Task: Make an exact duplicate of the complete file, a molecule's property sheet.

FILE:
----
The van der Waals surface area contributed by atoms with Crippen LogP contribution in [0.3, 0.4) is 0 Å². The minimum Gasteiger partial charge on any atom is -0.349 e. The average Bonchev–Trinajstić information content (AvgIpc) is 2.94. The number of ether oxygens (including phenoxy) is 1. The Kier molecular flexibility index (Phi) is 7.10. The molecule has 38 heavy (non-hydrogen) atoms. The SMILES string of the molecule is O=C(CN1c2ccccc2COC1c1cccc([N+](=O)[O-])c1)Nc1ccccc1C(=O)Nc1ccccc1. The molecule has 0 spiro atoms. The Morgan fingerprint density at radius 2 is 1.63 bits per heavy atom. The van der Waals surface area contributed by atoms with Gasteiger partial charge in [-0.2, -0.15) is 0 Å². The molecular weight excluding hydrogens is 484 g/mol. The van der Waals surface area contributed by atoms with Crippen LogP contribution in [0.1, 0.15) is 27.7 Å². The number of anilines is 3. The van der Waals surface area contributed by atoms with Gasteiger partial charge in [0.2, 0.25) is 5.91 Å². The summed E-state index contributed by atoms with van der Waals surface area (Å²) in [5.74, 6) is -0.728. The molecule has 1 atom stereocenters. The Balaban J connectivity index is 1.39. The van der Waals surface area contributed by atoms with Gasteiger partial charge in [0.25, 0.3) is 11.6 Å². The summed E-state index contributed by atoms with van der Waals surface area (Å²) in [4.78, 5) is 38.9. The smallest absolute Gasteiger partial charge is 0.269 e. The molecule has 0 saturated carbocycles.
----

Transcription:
The van der Waals surface area contributed by atoms with Crippen LogP contribution in [0.3, 0.4) is 0 Å². The minimum Gasteiger partial charge on any atom is -0.349 e. The average Bonchev–Trinajstić information content (AvgIpc) is 2.94. The number of ether oxygens (including phenoxy) is 1. The Kier molecular flexibility index (Phi) is 7.10. The molecule has 38 heavy (non-hydrogen) atoms. The SMILES string of the molecule is O=C(CN1c2ccccc2COC1c1cccc([N+](=O)[O-])c1)Nc1ccccc1C(=O)Nc1ccccc1. The molecule has 0 spiro atoms. The Morgan fingerprint density at radius 2 is 1.63 bits per heavy atom. The van der Waals surface area contributed by atoms with Gasteiger partial charge in [-0.2, -0.15) is 0 Å². The molecular weight excluding hydrogens is 484 g/mol. The van der Waals surface area contributed by atoms with Crippen LogP contribution in [0.1, 0.15) is 27.7 Å². The number of anilines is 3. The van der Waals surface area contributed by atoms with Gasteiger partial charge in [0.2, 0.25) is 5.91 Å². The summed E-state index contributed by atoms with van der Waals surface area (Å²) in [5.74, 6) is -0.728. The molecule has 1 atom stereocenters. The Balaban J connectivity index is 1.39. The van der Waals surface area contributed by atoms with Gasteiger partial charge in [0.25, 0.3) is 11.6 Å². The summed E-state index contributed by atoms with van der Waals surface area (Å²) in [4.78, 5) is 38.9. The smallest absolute Gasteiger partial charge is 0.269 e. The molecule has 0 saturated carbocycles.